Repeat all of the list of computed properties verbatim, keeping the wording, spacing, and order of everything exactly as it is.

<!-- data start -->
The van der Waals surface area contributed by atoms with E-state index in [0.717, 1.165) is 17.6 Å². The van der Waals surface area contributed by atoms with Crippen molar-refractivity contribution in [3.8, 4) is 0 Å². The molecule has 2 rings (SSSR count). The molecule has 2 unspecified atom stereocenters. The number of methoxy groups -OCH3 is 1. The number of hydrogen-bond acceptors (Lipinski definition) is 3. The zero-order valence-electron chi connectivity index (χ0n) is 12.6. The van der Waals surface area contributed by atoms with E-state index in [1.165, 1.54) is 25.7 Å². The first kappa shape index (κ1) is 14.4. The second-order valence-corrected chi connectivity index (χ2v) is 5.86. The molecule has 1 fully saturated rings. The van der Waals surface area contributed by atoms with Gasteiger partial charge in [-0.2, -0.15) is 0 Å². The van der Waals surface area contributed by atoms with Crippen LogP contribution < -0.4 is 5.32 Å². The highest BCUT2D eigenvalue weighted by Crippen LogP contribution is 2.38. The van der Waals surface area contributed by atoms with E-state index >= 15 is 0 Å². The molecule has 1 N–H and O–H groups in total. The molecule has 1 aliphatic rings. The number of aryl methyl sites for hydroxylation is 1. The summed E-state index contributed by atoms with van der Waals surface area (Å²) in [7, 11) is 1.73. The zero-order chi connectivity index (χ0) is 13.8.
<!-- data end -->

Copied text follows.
The van der Waals surface area contributed by atoms with E-state index in [0.717, 1.165) is 17.6 Å². The van der Waals surface area contributed by atoms with Crippen molar-refractivity contribution in [3.8, 4) is 0 Å². The molecule has 2 rings (SSSR count). The molecule has 2 unspecified atom stereocenters. The number of methoxy groups -OCH3 is 1. The number of hydrogen-bond acceptors (Lipinski definition) is 3. The zero-order valence-electron chi connectivity index (χ0n) is 12.6. The van der Waals surface area contributed by atoms with E-state index in [1.165, 1.54) is 25.7 Å². The first kappa shape index (κ1) is 14.4. The second-order valence-corrected chi connectivity index (χ2v) is 5.86. The molecule has 1 fully saturated rings. The van der Waals surface area contributed by atoms with Gasteiger partial charge in [-0.2, -0.15) is 0 Å². The van der Waals surface area contributed by atoms with Crippen LogP contribution < -0.4 is 5.32 Å². The highest BCUT2D eigenvalue weighted by Crippen LogP contribution is 2.38. The van der Waals surface area contributed by atoms with E-state index >= 15 is 0 Å². The molecule has 1 N–H and O–H groups in total. The molecule has 1 aliphatic rings. The number of aryl methyl sites for hydroxylation is 1. The summed E-state index contributed by atoms with van der Waals surface area (Å²) in [7, 11) is 1.73. The zero-order chi connectivity index (χ0) is 13.8.